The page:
Don’t sell yourself short.
Fair point. That's why I created The Complete Junior to Senior Web Developer Roadmap, the ultimate resource to get people out of the “junior mindset”.
The best way to do that is to understand the whole developer ecosystem on the web and even the selective knowledge known by only senior developers.
This course teaches you the things that nobody else teaches you in one go. At best, you could learn fragmented parts of what I'll teach you from vague and outdated tutorials online.
Here are the topics I cover:
These are the topics that will make sure you are not a junior developer.
The course is focused on connecting the dots between all of these so that the next time you are in an interview, you can speak intelligently about current tactics for building projects, architecture, and setting up developer environments.
It is the follow-up course to my complete web developer bootcamp.
If you're not ready to fast track your journey, then here's the exact topics and skills you need to learn to go from Junior to Senior in the next 12 months, using mostly free resources.
To become a Senior Developer, you will need more than just technical skills. I have written extensively about the other “peripheral” skills (i.e. people skills) in my article How To Become A Senior Developer.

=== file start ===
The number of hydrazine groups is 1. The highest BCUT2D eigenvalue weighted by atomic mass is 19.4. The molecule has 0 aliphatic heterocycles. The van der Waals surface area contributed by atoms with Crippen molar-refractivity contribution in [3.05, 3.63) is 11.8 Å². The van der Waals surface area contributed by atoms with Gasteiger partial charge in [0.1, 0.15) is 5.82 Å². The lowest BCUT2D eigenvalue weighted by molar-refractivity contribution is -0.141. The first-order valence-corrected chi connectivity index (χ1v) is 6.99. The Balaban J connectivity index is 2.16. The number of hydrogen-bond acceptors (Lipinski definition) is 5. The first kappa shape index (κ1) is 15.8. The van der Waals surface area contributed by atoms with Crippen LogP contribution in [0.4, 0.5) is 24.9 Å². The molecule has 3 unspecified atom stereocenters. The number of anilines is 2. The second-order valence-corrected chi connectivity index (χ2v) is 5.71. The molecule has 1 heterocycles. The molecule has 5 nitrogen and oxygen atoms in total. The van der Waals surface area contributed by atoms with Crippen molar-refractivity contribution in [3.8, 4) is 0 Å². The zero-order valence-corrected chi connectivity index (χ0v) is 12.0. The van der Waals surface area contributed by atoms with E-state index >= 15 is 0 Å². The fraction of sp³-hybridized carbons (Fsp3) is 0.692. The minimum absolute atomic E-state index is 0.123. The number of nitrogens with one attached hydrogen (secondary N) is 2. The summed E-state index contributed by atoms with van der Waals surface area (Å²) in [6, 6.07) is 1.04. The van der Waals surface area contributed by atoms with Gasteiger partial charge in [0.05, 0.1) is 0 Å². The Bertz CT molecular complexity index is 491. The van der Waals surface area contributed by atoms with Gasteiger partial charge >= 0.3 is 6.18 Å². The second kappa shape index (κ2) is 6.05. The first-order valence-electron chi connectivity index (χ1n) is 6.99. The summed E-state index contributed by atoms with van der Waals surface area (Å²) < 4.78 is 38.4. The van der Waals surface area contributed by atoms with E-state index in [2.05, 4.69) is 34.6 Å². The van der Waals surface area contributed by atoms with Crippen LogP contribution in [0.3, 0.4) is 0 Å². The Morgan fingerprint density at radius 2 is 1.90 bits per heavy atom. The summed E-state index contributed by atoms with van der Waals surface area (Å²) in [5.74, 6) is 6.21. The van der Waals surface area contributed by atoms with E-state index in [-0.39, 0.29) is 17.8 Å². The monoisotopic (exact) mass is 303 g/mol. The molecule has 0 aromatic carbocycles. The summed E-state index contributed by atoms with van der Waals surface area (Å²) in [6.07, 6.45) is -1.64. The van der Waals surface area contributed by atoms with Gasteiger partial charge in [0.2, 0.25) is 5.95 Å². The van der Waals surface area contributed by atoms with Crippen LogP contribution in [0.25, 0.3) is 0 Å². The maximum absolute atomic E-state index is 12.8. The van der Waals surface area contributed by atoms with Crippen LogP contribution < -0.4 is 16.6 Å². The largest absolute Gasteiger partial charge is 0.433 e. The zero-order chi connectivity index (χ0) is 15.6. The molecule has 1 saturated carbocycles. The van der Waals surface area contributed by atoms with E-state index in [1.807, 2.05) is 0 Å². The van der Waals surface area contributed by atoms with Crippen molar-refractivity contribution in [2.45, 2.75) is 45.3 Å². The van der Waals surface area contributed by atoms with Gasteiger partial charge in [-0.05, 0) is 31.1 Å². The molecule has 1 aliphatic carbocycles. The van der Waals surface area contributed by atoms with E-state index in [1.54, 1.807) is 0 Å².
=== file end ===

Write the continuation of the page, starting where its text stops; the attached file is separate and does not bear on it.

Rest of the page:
Ok, enough chatter. Let’s get started and have a look at what skills you need, and how to get you out of being stuck as a Junior Developer in 2022.
But you still feel like you know a tiny bit in a giant universe of skills. Where should you get started? What happens if your boss asks you to be in charge of a project? How will you know how to make good architectural decisions?
As with most of my articles, we want to focus on efficiency. We all have the same hours in a day, but some people are able to learn and do more than others.
Why is that?
Well, some people are more efficient than others at learning and doing.
I hope this guide will at least give you a roadmap so you don’t have to figure out what you need to learn (I already did that for you) and you can get started right away in an efficient way.
Here is my recommended path to take and some of the (mostly) free resources for you to use to acquire the skills that will make you stand above a Junior Developer role: